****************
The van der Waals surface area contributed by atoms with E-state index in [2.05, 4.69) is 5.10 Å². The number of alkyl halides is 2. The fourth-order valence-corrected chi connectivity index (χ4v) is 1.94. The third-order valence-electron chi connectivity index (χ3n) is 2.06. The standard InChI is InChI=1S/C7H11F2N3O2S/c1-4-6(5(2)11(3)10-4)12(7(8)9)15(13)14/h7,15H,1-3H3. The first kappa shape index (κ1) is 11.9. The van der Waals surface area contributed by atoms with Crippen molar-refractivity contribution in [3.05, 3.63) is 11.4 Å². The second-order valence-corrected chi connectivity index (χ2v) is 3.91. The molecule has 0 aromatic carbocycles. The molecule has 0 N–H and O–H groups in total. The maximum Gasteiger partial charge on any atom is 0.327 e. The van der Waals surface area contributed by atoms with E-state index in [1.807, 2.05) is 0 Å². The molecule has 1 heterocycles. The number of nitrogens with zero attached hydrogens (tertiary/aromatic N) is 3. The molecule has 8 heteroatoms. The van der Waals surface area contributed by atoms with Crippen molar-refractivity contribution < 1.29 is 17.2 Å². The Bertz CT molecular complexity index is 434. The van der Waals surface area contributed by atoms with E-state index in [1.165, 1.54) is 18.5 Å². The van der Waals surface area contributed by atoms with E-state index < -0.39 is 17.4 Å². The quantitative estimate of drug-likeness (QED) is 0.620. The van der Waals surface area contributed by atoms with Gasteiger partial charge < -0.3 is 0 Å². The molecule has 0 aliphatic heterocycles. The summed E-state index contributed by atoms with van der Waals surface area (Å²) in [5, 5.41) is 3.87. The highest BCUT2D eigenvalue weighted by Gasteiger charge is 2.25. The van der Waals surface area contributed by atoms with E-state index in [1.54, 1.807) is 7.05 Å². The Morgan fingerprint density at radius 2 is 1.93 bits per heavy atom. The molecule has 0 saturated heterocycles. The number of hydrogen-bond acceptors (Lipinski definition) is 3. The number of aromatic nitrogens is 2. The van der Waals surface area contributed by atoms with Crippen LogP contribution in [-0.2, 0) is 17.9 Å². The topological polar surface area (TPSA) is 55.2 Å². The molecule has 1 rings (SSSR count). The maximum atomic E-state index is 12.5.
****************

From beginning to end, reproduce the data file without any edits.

The van der Waals surface area contributed by atoms with E-state index in [2.05, 4.69) is 5.10 Å². The number of alkyl halides is 2. The fourth-order valence-corrected chi connectivity index (χ4v) is 1.94. The third-order valence-electron chi connectivity index (χ3n) is 2.06. The standard InChI is InChI=1S/C7H11F2N3O2S/c1-4-6(5(2)11(3)10-4)12(7(8)9)15(13)14/h7,15H,1-3H3. The first kappa shape index (κ1) is 11.9. The van der Waals surface area contributed by atoms with Crippen molar-refractivity contribution in [3.05, 3.63) is 11.4 Å². The second-order valence-corrected chi connectivity index (χ2v) is 3.91. The molecule has 0 aromatic carbocycles. The molecule has 0 N–H and O–H groups in total. The maximum Gasteiger partial charge on any atom is 0.327 e. The van der Waals surface area contributed by atoms with E-state index in [1.807, 2.05) is 0 Å². The molecule has 1 heterocycles. The number of nitrogens with zero attached hydrogens (tertiary/aromatic N) is 3. The molecule has 8 heteroatoms. The van der Waals surface area contributed by atoms with Crippen molar-refractivity contribution < 1.29 is 17.2 Å². The Bertz CT molecular complexity index is 434. The van der Waals surface area contributed by atoms with E-state index in [1.165, 1.54) is 18.5 Å². The van der Waals surface area contributed by atoms with E-state index < -0.39 is 17.4 Å². The quantitative estimate of drug-likeness (QED) is 0.620. The van der Waals surface area contributed by atoms with Gasteiger partial charge < -0.3 is 0 Å². The molecule has 0 aliphatic heterocycles. The summed E-state index contributed by atoms with van der Waals surface area (Å²) in [5, 5.41) is 3.87. The highest BCUT2D eigenvalue weighted by Gasteiger charge is 2.25. The van der Waals surface area contributed by atoms with E-state index in [1.54, 1.807) is 7.05 Å². The Morgan fingerprint density at radius 2 is 1.93 bits per heavy atom. The molecule has 0 saturated heterocycles. The number of hydrogen-bond acceptors (Lipinski definition) is 3. The number of aromatic nitrogens is 2. The van der Waals surface area contributed by atoms with Crippen LogP contribution in [-0.2, 0) is 17.9 Å². The topological polar surface area (TPSA) is 55.2 Å². The molecule has 1 rings (SSSR count). The maximum atomic E-state index is 12.5.